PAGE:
The connection between anxiety and dehydration
Adequate hydration is crucial to the proper functioning of the body’s organs, and the brain is no exception. In fact, research has found some surprising connections between fluid intake and anxiety. Let’s take a look at the research here.
Dehydration and low mood
In one 2009 study, researchers found a correlation between hydration status and mood.
Men and women from college athletic teams were observed before, during, and after team practice. The athletes were divided into two groups – euhydration and dehydration.
The euhydration group was provided fluids during practice; the dehydration group was not provided any fluids during practice. The researchers had participants complete cognitive tests after practice, and found that participants in the dehydration group rated feelings of depression, tension, and confusion significantly higher than those in the euhydration group. The dehydration group also reported significantly lower ratings for vigor, or energy and stamina.
Similarly, another 2012 study by researchers at the University of Connecticut found that mild dehydration had a significant impact on mood.
Twenty-five healthy female participants were divided into three groups (dehydrated with no diuretic pill, dehydrated with a diuretic pill, and adequately hydrated) and asked to complete a 40-minute treadmill walk. The participants in the dehydrated groups reported increased anger, hostility, and feelings of sluggishness, as well as decreased feelings of strength and stamina.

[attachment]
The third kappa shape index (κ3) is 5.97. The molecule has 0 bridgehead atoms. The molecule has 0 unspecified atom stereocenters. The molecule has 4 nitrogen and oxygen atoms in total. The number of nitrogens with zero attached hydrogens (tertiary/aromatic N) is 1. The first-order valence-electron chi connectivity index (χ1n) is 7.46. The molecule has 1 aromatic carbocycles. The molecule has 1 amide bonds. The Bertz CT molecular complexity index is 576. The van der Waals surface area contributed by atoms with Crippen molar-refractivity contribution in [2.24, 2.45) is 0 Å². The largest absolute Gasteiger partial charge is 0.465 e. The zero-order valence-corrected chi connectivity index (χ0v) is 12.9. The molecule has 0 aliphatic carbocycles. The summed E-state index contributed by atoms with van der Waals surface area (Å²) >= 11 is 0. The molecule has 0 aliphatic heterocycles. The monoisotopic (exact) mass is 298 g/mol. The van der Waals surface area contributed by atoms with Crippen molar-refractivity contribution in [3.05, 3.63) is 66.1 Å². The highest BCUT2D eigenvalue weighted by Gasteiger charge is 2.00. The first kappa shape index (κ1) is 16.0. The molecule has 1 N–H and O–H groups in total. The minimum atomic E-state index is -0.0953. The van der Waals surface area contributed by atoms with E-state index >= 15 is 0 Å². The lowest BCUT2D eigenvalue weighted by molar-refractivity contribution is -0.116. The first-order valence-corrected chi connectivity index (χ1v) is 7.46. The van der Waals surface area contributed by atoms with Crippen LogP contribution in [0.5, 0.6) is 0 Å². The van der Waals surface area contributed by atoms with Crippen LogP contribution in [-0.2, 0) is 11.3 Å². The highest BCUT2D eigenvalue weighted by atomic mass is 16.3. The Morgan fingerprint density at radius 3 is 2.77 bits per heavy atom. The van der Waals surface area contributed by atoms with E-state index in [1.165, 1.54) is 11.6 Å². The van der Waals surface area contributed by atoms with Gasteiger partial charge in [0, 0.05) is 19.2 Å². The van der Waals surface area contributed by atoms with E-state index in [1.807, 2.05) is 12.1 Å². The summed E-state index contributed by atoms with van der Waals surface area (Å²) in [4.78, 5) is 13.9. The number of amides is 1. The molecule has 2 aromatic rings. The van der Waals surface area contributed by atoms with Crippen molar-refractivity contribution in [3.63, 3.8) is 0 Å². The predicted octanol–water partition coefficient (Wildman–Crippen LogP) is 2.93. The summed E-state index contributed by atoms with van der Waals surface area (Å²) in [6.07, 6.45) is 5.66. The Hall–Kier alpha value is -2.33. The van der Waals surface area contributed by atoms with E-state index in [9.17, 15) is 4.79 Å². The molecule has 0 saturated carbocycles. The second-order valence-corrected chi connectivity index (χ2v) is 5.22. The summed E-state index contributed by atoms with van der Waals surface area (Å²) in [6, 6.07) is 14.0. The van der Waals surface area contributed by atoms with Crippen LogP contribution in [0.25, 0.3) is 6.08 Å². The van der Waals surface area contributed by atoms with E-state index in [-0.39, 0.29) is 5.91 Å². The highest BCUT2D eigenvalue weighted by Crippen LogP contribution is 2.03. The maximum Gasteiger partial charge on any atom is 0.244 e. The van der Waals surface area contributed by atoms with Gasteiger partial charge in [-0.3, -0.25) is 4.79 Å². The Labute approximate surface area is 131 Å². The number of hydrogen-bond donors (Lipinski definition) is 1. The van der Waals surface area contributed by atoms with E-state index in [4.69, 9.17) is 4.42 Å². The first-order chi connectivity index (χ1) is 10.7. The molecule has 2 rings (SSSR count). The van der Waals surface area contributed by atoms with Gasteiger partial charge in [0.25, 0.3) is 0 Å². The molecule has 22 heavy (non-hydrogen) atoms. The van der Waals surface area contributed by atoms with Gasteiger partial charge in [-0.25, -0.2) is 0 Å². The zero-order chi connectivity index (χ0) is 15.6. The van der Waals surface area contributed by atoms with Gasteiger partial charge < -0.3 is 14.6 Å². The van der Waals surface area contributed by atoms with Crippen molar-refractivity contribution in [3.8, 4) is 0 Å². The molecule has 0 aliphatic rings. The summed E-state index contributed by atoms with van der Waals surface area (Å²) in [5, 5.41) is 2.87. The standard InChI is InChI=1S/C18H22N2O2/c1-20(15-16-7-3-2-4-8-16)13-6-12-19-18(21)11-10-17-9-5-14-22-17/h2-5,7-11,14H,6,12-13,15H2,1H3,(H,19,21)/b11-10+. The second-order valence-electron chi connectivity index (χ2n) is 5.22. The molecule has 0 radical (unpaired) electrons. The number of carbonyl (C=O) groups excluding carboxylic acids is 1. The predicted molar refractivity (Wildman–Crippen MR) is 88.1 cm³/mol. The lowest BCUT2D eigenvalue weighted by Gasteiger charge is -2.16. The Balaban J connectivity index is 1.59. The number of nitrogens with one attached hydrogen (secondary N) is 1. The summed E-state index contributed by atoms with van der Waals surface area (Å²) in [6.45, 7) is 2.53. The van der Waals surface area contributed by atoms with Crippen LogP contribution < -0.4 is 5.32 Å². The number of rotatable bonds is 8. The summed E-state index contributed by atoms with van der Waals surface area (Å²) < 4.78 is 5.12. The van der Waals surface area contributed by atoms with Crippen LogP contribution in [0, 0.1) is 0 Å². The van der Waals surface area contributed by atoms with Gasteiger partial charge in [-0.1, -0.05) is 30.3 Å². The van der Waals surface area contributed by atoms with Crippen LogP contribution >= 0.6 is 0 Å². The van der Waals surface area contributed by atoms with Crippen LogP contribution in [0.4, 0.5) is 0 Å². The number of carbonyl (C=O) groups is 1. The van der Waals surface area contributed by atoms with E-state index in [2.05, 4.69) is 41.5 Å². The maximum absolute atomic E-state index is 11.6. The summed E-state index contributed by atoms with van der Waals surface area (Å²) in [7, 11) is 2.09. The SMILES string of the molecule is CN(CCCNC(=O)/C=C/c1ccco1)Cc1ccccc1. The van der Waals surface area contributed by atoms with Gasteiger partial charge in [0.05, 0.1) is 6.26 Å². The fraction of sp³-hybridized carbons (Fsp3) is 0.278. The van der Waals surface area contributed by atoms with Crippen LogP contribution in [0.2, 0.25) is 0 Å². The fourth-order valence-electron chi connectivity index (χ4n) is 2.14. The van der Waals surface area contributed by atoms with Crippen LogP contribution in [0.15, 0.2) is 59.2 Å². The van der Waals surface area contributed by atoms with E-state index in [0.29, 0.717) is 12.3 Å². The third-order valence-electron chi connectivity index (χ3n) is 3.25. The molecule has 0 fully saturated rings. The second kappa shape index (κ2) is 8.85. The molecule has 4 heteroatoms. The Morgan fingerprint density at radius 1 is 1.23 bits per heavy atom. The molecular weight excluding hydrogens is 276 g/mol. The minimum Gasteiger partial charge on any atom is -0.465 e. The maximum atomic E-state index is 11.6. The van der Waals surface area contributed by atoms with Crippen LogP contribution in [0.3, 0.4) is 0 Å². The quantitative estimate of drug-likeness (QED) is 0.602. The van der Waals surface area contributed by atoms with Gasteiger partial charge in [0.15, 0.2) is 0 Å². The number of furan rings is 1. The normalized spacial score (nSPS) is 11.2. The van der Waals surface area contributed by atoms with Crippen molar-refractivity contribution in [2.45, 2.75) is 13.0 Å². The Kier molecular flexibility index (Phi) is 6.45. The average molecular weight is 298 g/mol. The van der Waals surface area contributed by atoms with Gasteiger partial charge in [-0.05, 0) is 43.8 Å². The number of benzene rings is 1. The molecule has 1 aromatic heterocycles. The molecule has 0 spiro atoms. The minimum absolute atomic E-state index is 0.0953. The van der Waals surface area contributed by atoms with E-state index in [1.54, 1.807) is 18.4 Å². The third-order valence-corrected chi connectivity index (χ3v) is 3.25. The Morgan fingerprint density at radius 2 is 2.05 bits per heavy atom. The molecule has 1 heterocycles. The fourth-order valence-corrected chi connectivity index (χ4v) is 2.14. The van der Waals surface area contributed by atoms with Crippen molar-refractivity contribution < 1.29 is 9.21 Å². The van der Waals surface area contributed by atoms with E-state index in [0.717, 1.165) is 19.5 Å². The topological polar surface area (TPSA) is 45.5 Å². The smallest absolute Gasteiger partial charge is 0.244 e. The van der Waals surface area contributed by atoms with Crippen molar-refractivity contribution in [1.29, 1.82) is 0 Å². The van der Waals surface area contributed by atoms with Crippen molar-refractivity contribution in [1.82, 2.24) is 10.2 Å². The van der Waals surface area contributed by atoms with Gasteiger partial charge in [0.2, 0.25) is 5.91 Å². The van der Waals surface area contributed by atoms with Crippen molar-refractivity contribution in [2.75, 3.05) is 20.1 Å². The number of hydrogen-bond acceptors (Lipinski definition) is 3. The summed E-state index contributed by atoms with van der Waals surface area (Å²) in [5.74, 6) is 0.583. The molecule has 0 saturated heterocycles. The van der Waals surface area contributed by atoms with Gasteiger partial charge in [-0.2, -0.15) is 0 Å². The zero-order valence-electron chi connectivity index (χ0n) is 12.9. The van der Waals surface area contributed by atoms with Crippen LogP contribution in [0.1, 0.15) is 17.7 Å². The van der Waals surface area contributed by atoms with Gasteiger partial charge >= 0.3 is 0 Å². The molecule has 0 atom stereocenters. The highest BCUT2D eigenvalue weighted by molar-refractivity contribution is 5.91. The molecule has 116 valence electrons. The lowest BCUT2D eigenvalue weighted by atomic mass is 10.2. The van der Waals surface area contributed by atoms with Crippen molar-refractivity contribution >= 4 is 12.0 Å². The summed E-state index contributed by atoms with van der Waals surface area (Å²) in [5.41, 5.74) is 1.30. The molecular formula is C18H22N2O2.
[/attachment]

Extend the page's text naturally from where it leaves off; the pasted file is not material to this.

Increased water intake and improved mood
One study looked at the effect water intake had on people’s moods. The researchers decreased the water intake of those considered high water drinkers and increased the water intake of low water drinkers and found a significant improvement in mood for low drinkers after their intake was increased. They also found a noticeable decline in the mood state of high water drinkers who had their intake restricted. The high water group reported feeling more tense and less calm.
These studies, among others, show a definite link between dehydration and both mood and anxiety. If you’re feeling more anxious when you’re dehydrated, then it’s certainly not “just in your head.”
How much water should I drink?
So this begs the question: how much water do you need to drink in order to avoid getting dehydrated?